On March 25th, the IDA will participate in a panel discussion as part of the BBC Arabic Festival 2019 on “Digital Preservation of Cultural Heritage in Crisis”.
Tickets are available here: http://www.bbc.co.uk/showsandtours/shows/date/arabicfest19_digital
Description from the BBC Website:
Special Presentation and Panel Discussion: Digital Preservation of Cultural Heritage in Crisis
BBC Arabic Digital Investigation
In recent years, the digitization of cultural preservation has become a priority among researchers, artists, and developers at institutions ranging from the Victoria and Albert Museum to UNESCO. This special event explores the role of investigative documentary in these efforts, unearthing histories and contemporary threats - such as siege, bombing, looting and smuggling - to their remains. Using digital technology to advance their investigation, BBC Arabic have been able to capture stories in more detail than ever before, presenting an opportunity for future generations to experience, examine and study these sites.
This is an active investigation. The results of this research will be revealed for the first time at this event.
These exclusive presentations will be followed by an expert panel discussion on media and technology’s role in cultural preservation. Speakers include Bettany Hughes (historian/broadcaster); Sarah Nankivell (Forensic Architecture); Vernon Rapley (Victoria & Albert Museum); Alexy Karenowska (Institute for Digital Archaeology); Rosie Garthwaite (BBC Arabic).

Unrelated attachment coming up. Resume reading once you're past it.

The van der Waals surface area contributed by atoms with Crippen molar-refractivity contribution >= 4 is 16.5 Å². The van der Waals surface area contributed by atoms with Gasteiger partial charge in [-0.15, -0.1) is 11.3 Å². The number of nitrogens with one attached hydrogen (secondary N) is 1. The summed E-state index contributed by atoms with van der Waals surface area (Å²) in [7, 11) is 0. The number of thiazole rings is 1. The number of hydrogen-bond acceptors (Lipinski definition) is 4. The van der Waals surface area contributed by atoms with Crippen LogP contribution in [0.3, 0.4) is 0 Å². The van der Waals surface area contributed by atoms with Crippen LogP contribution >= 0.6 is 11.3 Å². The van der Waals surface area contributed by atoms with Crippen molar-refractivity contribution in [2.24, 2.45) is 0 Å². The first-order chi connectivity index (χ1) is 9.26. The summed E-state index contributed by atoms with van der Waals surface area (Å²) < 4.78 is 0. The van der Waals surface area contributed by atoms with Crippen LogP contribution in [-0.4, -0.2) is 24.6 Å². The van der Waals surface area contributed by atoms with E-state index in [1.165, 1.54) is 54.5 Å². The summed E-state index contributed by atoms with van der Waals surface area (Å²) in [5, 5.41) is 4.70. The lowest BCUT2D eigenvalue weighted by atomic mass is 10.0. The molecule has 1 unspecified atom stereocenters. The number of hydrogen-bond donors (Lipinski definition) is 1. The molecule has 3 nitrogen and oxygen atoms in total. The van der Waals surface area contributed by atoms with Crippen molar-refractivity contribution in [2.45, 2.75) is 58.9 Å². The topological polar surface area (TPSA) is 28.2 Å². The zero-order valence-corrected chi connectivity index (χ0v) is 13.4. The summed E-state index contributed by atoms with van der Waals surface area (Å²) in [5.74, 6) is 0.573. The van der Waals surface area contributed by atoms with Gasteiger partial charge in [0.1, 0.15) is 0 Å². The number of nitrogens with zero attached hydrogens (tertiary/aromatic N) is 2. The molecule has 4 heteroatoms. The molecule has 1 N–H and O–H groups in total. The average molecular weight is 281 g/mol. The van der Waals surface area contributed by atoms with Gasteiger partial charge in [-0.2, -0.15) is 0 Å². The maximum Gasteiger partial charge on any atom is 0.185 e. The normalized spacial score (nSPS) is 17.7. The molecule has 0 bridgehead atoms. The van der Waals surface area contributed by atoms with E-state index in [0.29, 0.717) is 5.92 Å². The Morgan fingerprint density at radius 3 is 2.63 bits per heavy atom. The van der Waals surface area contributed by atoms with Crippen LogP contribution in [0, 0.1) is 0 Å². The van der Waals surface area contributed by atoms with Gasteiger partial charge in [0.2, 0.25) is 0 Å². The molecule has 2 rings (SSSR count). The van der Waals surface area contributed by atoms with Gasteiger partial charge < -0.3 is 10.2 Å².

Explore the IS Tunnels
5’ | Namak Khoshnaw
During their occupation of Mosul, the Islamic State group destroyed the shrine of Nabi Yunis, revealing an ancient palace underneath. It was found that the palace was surrounded by tunnels, believed to be built by IS, in order to loot the antiquities and sell them. BBC Arabic was the last team of journalists allowed into the site before it was shut by the Iraqi government. The team used the latest 360 and photogrammetry technology, to create a detailed digital reconstruction. These can now be seen online in interactive and video formats.
25’ | multi-media | Sarah Saey and May Abdalla
What has international law done to protect the heritage of countries in conflict? A year-long investigation across three continents reveals a lawless antiquities trade that is ultimately robbing the Middle East of its own history. BBC Arabic’s Digital Investigation team, working with award-winning research agency, Forensic Architecture, will take you on a multi-media journey tracing the stories behind the looted objects. With the help of video footage, interactive animation, stills and documents collected using cutting edge digital technology they will reveal the trail of these antiquities.